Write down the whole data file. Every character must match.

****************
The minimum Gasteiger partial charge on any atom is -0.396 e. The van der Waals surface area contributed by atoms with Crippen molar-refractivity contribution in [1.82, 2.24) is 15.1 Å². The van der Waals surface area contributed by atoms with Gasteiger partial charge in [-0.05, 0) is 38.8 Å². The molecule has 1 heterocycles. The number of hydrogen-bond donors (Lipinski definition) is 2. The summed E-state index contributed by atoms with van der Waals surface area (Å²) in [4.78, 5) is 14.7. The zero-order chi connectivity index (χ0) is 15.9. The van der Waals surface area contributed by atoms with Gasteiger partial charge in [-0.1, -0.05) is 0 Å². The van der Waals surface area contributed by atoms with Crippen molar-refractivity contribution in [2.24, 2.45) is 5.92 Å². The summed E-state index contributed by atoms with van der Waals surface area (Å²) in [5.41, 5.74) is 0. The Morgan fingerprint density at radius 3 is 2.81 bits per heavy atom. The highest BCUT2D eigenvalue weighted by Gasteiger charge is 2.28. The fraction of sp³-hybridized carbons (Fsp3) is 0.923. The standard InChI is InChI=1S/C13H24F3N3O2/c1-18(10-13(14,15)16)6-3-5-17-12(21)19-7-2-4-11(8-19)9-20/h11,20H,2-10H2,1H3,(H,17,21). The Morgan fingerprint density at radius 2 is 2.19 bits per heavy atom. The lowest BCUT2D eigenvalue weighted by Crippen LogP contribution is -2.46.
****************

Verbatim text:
The minimum Gasteiger partial charge on any atom is -0.396 e. The van der Waals surface area contributed by atoms with Crippen molar-refractivity contribution in [1.82, 2.24) is 15.1 Å². The van der Waals surface area contributed by atoms with Gasteiger partial charge in [-0.05, 0) is 38.8 Å². The molecule has 1 heterocycles. The number of hydrogen-bond donors (Lipinski definition) is 2. The summed E-state index contributed by atoms with van der Waals surface area (Å²) in [4.78, 5) is 14.7. The zero-order chi connectivity index (χ0) is 15.9. The van der Waals surface area contributed by atoms with Gasteiger partial charge in [-0.1, -0.05) is 0 Å². The van der Waals surface area contributed by atoms with Crippen molar-refractivity contribution in [2.24, 2.45) is 5.92 Å². The summed E-state index contributed by atoms with van der Waals surface area (Å²) in [5.41, 5.74) is 0. The Morgan fingerprint density at radius 3 is 2.81 bits per heavy atom. The highest BCUT2D eigenvalue weighted by Gasteiger charge is 2.28. The fraction of sp³-hybridized carbons (Fsp3) is 0.923. The standard InChI is InChI=1S/C13H24F3N3O2/c1-18(10-13(14,15)16)6-3-5-17-12(21)19-7-2-4-11(8-19)9-20/h11,20H,2-10H2,1H3,(H,17,21). The Morgan fingerprint density at radius 2 is 2.19 bits per heavy atom. The lowest BCUT2D eigenvalue weighted by Crippen LogP contribution is -2.46.